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The Drunkard
by [?]

It was a terrible blow to Father when Mr. Dooley on the terrace died. Mr. Dooley was a commercial traveller with two sons in the Dominicans and a car of his own, so socially he was miles ahead of us, but he had no false pride. Mr. Dooley was an intellectual, and, like all intellectuals the thing he loved best was conversation, and in his own limited way Father was a well-read man and could appreciate an intelligent talker. Mr. Dooley was remarkably intelligent. Between business acquaintances and clerical contacts, there was very little he didn’t know about what went on in town, and evening after evening he crossed the road to our gate to explain to Father the news behind the news. He had a low, palavering voice and a knowing smile, and Father would listen in astonishment, giving him a conversational lead now and again, and then stump triumphantly in to Mother with his face aglow and ask: “Do you know what Mr. Dooley is after telling me?” Ever since, when somebody has given me some bit of information off the record I have found myself on the point of asking: “Was it Mr. Dooley told you that?”

Till I actually saw him laid out in his brown shroud with the rosary beads entwined between his waxy fingers I did not take the report of his death seriously. Even then I felt there must be a catch and that some summer evening Mr. Dooley must reappear at our gate to give us a lowdown on the next world. But Father was very upset, partly because Mr. Dooley was about one age with himself, a thing that always gives a distinctly personal turn to another man’s demise; partly because now he would have no one to tell him what dirty work was behind the latest scene at the Corporation. You could count on your fingers the number of men in Blarney Lane who read the papers as Mr. Dooley did, and none of these would have overlooked the fact that Father was only a laboring man. Even Sullivan, the carpenter, a mere nobody, thought he was a cut above Father. It was certainly a solemn event.

“Half past two to the Curragh,” Father said meditatively, putting down the paper.

“But you’re not thinking of going to the funeral?” Mother asked in alarm.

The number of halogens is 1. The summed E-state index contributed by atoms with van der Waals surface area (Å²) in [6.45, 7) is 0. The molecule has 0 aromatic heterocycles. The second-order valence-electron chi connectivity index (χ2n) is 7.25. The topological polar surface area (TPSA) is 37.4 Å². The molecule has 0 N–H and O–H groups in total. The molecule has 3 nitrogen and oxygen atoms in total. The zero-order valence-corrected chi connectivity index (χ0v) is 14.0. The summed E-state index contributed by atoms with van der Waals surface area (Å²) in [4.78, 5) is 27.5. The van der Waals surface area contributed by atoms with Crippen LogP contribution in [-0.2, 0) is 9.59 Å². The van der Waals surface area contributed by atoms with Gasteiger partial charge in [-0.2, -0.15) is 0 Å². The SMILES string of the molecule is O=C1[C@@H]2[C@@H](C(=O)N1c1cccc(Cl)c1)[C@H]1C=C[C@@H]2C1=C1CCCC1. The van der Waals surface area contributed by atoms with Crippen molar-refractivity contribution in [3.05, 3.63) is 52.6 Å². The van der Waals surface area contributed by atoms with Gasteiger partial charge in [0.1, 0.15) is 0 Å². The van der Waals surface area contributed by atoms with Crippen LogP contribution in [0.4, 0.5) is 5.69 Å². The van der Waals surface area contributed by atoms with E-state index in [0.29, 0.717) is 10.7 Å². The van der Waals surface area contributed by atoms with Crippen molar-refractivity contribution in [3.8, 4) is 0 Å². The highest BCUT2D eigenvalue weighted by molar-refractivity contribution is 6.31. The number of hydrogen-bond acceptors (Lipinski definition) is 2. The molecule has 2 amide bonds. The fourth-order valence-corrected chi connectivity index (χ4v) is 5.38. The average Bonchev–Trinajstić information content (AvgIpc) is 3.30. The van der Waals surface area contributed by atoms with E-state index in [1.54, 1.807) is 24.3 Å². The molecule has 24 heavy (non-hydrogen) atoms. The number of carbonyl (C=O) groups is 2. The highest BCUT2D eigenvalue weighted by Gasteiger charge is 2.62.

“‘Twould be expected,” Father said, scenting opposition. “I wouldn’t give it to say to them.”

“I think,” said Mother with suppressed emotion, “it will be as much as anyone will expect if you go to the chapel with him.”

(“Going to the chapel,” of course, was one thing, because the body was removed after work, but going to the funeral meant the loss of a half-day’s pay. )

“The people hardly know us,” she added.

“God between us and all harm,” Father replied with dignity, “we’d be glad if it was our own turn.”

To give Father his due, he was always ready to lose a half day for the sake of an old neighbor. It wasn’t so much that he liked funerals as that he was a conscientious man who did as he would be done by; and nothing could have consoled him so much for the prospect of his own death as the assurance of a worthy funeral. And, to give Mother her due, it wasn’t the half day’s pay she begrudged, badly as we could afford it.

Drink, you see, was Father’s great weakness. He could keep steady for months, even for years, at a stretch, and while he did he was as good as gold. He was first up in the morning and brought the mother a cup of tea in bed, stayed at home in the evenings and read the paper; saved money and bought himself a new blue serge suit and bowler hat. He laughed at the folly of men who, week in week out, left their hard-earned money with the publicans; and sometimes, to pass an idle hour, he took pencil and paper and calculated precisely how much he saved each week through being a teetotaller. Being a natural optimist he sometimes continued this calculation through the whole span of his prospective existence and the total was breathtaking. He would die worth hundreds.